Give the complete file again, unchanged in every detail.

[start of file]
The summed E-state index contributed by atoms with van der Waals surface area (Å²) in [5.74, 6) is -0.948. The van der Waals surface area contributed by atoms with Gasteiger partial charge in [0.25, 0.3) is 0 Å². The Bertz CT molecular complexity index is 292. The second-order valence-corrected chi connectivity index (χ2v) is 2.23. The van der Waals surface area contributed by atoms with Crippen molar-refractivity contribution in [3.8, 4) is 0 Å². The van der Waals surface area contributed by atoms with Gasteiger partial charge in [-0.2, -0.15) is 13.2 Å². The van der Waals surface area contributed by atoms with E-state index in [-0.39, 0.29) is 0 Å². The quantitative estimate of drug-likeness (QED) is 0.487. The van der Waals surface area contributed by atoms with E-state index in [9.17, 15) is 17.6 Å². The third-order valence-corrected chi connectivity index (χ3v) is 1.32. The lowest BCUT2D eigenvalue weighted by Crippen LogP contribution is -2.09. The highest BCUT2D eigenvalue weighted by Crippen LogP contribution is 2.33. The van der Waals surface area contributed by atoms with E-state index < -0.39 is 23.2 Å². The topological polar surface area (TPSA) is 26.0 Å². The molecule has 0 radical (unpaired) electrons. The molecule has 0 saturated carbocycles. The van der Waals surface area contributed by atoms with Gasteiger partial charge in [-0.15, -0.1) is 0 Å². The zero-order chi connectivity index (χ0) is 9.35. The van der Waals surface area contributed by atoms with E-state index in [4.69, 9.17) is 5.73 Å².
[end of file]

The summed E-state index contributed by atoms with van der Waals surface area (Å²) in [5.74, 6) is -0.948. The van der Waals surface area contributed by atoms with Gasteiger partial charge in [0.25, 0.3) is 0 Å². The Bertz CT molecular complexity index is 292. The second-order valence-corrected chi connectivity index (χ2v) is 2.23. The van der Waals surface area contributed by atoms with Crippen molar-refractivity contribution in [3.8, 4) is 0 Å². The van der Waals surface area contributed by atoms with Gasteiger partial charge in [-0.2, -0.15) is 13.2 Å². The van der Waals surface area contributed by atoms with E-state index in [-0.39, 0.29) is 0 Å². The quantitative estimate of drug-likeness (QED) is 0.487. The van der Waals surface area contributed by atoms with E-state index in [9.17, 15) is 17.6 Å². The third-order valence-corrected chi connectivity index (χ3v) is 1.32. The lowest BCUT2D eigenvalue weighted by Crippen LogP contribution is -2.09. The highest BCUT2D eigenvalue weighted by Crippen LogP contribution is 2.33. The van der Waals surface area contributed by atoms with E-state index < -0.39 is 23.2 Å². The topological polar surface area (TPSA) is 26.0 Å². The molecule has 0 radical (unpaired) electrons. The molecule has 0 saturated carbocycles. The van der Waals surface area contributed by atoms with Gasteiger partial charge in [-0.15, -0.1) is 0 Å². The zero-order chi connectivity index (χ0) is 9.35. The van der Waals surface area contributed by atoms with E-state index in [4.69, 9.17) is 5.73 Å².